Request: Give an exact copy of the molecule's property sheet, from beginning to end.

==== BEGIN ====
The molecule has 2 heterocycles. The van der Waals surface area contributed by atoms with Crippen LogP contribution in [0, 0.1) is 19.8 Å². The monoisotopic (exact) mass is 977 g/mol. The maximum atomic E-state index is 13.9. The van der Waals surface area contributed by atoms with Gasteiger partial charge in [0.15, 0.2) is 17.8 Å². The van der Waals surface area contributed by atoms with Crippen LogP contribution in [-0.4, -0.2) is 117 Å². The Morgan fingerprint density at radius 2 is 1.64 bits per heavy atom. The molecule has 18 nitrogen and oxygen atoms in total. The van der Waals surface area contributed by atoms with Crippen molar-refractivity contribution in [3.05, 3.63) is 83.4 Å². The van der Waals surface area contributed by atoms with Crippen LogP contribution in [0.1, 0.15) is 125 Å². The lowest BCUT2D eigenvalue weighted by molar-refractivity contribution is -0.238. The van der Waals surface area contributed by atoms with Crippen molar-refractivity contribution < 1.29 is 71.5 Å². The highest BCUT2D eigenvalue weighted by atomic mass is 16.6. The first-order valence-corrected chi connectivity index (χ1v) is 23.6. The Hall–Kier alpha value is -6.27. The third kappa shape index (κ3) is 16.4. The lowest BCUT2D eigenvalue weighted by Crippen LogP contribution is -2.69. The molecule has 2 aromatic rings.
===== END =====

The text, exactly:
The molecule has 2 heterocycles. The van der Waals surface area contributed by atoms with Crippen LogP contribution in [0, 0.1) is 19.8 Å². The monoisotopic (exact) mass is 977 g/mol. The maximum atomic E-state index is 13.9. The van der Waals surface area contributed by atoms with Gasteiger partial charge in [0.15, 0.2) is 17.8 Å². The van der Waals surface area contributed by atoms with Crippen LogP contribution in [-0.4, -0.2) is 117 Å². The Morgan fingerprint density at radius 2 is 1.64 bits per heavy atom. The molecule has 18 nitrogen and oxygen atoms in total. The van der Waals surface area contributed by atoms with Crippen molar-refractivity contribution in [3.05, 3.63) is 83.4 Å². The van der Waals surface area contributed by atoms with Crippen LogP contribution in [0.1, 0.15) is 125 Å². The lowest BCUT2D eigenvalue weighted by molar-refractivity contribution is -0.238. The van der Waals surface area contributed by atoms with Crippen molar-refractivity contribution < 1.29 is 71.5 Å². The highest BCUT2D eigenvalue weighted by atomic mass is 16.6. The first-order valence-corrected chi connectivity index (χ1v) is 23.6. The Hall–Kier alpha value is -6.27. The third kappa shape index (κ3) is 16.4. The lowest BCUT2D eigenvalue weighted by Crippen LogP contribution is -2.69. The molecule has 2 aromatic rings.